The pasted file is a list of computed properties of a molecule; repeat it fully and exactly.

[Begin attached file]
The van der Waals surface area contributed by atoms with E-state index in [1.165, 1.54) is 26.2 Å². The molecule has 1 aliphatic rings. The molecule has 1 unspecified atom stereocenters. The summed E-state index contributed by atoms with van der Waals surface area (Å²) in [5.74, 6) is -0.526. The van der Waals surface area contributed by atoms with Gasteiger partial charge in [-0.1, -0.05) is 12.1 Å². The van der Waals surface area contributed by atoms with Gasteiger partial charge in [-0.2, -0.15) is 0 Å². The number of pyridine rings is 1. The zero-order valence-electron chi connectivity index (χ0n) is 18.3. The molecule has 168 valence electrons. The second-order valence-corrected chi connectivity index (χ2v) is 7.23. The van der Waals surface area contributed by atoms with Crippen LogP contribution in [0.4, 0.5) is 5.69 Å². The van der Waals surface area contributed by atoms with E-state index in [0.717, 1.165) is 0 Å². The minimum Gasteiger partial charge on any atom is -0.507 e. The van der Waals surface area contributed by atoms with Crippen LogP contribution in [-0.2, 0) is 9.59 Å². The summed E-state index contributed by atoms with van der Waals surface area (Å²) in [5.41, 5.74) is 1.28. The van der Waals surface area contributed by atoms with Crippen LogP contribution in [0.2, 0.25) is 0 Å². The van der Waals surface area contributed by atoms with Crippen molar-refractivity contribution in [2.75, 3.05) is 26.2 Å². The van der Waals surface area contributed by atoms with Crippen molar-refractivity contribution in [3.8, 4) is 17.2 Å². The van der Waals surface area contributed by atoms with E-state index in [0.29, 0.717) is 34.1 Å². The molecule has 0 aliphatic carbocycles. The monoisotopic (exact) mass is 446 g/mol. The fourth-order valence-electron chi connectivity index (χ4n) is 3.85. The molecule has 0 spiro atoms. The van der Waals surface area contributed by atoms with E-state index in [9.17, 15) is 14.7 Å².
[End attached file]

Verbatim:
The van der Waals surface area contributed by atoms with E-state index in [1.165, 1.54) is 26.2 Å². The molecule has 1 aliphatic rings. The molecule has 1 unspecified atom stereocenters. The summed E-state index contributed by atoms with van der Waals surface area (Å²) in [5.74, 6) is -0.526. The van der Waals surface area contributed by atoms with Gasteiger partial charge in [-0.1, -0.05) is 12.1 Å². The van der Waals surface area contributed by atoms with Gasteiger partial charge in [-0.2, -0.15) is 0 Å². The number of pyridine rings is 1. The zero-order valence-electron chi connectivity index (χ0n) is 18.3. The molecule has 168 valence electrons. The second-order valence-corrected chi connectivity index (χ2v) is 7.23. The van der Waals surface area contributed by atoms with Crippen LogP contribution in [0.4, 0.5) is 5.69 Å². The van der Waals surface area contributed by atoms with E-state index in [0.717, 1.165) is 0 Å². The minimum Gasteiger partial charge on any atom is -0.507 e. The van der Waals surface area contributed by atoms with Crippen LogP contribution in [-0.2, 0) is 9.59 Å². The summed E-state index contributed by atoms with van der Waals surface area (Å²) in [5.41, 5.74) is 1.28. The van der Waals surface area contributed by atoms with Crippen LogP contribution in [0.2, 0.25) is 0 Å². The van der Waals surface area contributed by atoms with Crippen molar-refractivity contribution in [2.75, 3.05) is 26.2 Å². The van der Waals surface area contributed by atoms with Crippen molar-refractivity contribution in [3.8, 4) is 17.2 Å². The van der Waals surface area contributed by atoms with E-state index in [0.29, 0.717) is 34.1 Å². The molecule has 0 aliphatic carbocycles. The monoisotopic (exact) mass is 446 g/mol. The fourth-order valence-electron chi connectivity index (χ4n) is 3.85. The molecule has 0 spiro atoms. The van der Waals surface area contributed by atoms with E-state index in [9.17, 15) is 14.7 Å².